Cognitive impairment is common in people diagnosed with schizophrenia [8, 9]. The deficits are global and impact on both neuro cognition (attention, memory, planning) and social cognition (difficulties perceiving and processing emotions) [9, 10]. Approaches to remediation of these deficits have included integrated programs with a combined approach to neuro cognition and social cognition and also stand-alone programs focussing either on neuro cognition or social cognition [11, 12]. There is evidence from a meta-analysis of randomized controlled trials for the benefit of Cognitive Remediation therapy (CR) on global cognition (Effect Size ES =0.45) with greater benefit if CR is combined with some form of rehabilitation (ES = 0.59) [11]. The core components of CR appear to be: intensity of practice (2–4 times a week); the combination of drill and practice of tasks with strategy training and a context that facilitates use of new skills learnt. In the meta-analysis, 14 different CR programs were examined with no particular program having superior effect [11].

There is also evidence from a meta-analysis of the effectiveness of interventions remediating social cognitive deficits in schizophrenia [12]. Social Cognitive Interaction Training (SCIT) is one example of a social cognition remediation program. It is comprised of three phases (Introduction & Emotions, Figuring out Situations, Checking it out) over 20 to 24 sessions. It is administered in a group format [13]. It has been delivered in weekly hour-long sessions (20–24 weeks), and weekly 2-h sessions (10-12 weeks) [14].

Four CR programs and four SCIT programs had been established in Brisbane’s Princess Alexandra Hospital (PAH), and the associated health district prior to this study commencing. These programs commenced following staff training in CR in 2008 and SCIT in 2010. In 2012 the service restructured into teams based on diagnosis or model of service (e.g. rehabilitation) to encourage the development of core diagnostically relevant evidence based practices and to more equitably distribute resources. This restructure gave organisational impetus to apply implementation theory to the issue of limited implementation and dissemination of cognitive therapies for psychosis.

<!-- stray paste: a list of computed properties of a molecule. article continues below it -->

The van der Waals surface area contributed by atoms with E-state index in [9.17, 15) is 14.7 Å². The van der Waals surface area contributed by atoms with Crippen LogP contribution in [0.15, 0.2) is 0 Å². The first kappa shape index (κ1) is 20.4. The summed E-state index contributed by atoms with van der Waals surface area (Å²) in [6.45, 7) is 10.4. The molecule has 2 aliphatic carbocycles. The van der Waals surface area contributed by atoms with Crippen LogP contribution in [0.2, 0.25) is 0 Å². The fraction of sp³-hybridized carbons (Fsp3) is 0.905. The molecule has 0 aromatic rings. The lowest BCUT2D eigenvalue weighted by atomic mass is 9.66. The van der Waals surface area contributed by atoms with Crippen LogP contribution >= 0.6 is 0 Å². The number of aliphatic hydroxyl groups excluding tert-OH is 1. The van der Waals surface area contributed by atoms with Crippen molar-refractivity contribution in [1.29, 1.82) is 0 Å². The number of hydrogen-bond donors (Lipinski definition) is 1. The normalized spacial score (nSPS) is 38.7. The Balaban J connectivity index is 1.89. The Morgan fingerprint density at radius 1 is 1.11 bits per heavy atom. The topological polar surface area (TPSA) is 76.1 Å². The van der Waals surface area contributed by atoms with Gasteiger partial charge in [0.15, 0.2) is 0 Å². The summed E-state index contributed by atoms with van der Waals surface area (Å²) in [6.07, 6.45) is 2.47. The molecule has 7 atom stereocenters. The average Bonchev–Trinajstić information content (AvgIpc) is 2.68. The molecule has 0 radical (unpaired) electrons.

Staff from the service involved in psychosis care, Psychosis Academic Clinical Unit (ACU) and Rehabilitation ACU in which the study was carried out developed a plan to guide implementation of CR and SCIT in the 3 geographically defined hospital health districts of the service. The implementation plan was organised around the stages of implementation: exploration/adoption; initial implementation; full implementation and program maintenance [7]. The exploration/adoption stage had been completed with pilot studies in one hospital site [15, 16]. The baseline organisational factors were assessed [17]. The initial implementation focussed on the implementation drivers with the appointment of implementation champions, the formation of the implementation team, the securing of infrastructure for each sites and the establishment of referral pathways and regular training and supervision of staff. The full implementation stage involved annual program audits, and annual program fidelity monitoring. The CR program fidelity for programs implemented in the first year of the study has previously been reported [18].The maintenance stage involved securing ongoing program funding support, regular training and the development of a pool of program specialists who were involved in providing supervision and iterative program improvements. This study reports on the implementation outcomes of program fidelity, feasibility, reach, acceptability, maintenance and cost, three years into the implementation process.


Design and setting

This evaluation study was conducted over three years from 2013 to 2015 and collected information on the implementation outcomes (fidelity, feasibility, reach, acceptability, maintenance, and costs) of CR and SCIT programs implemented.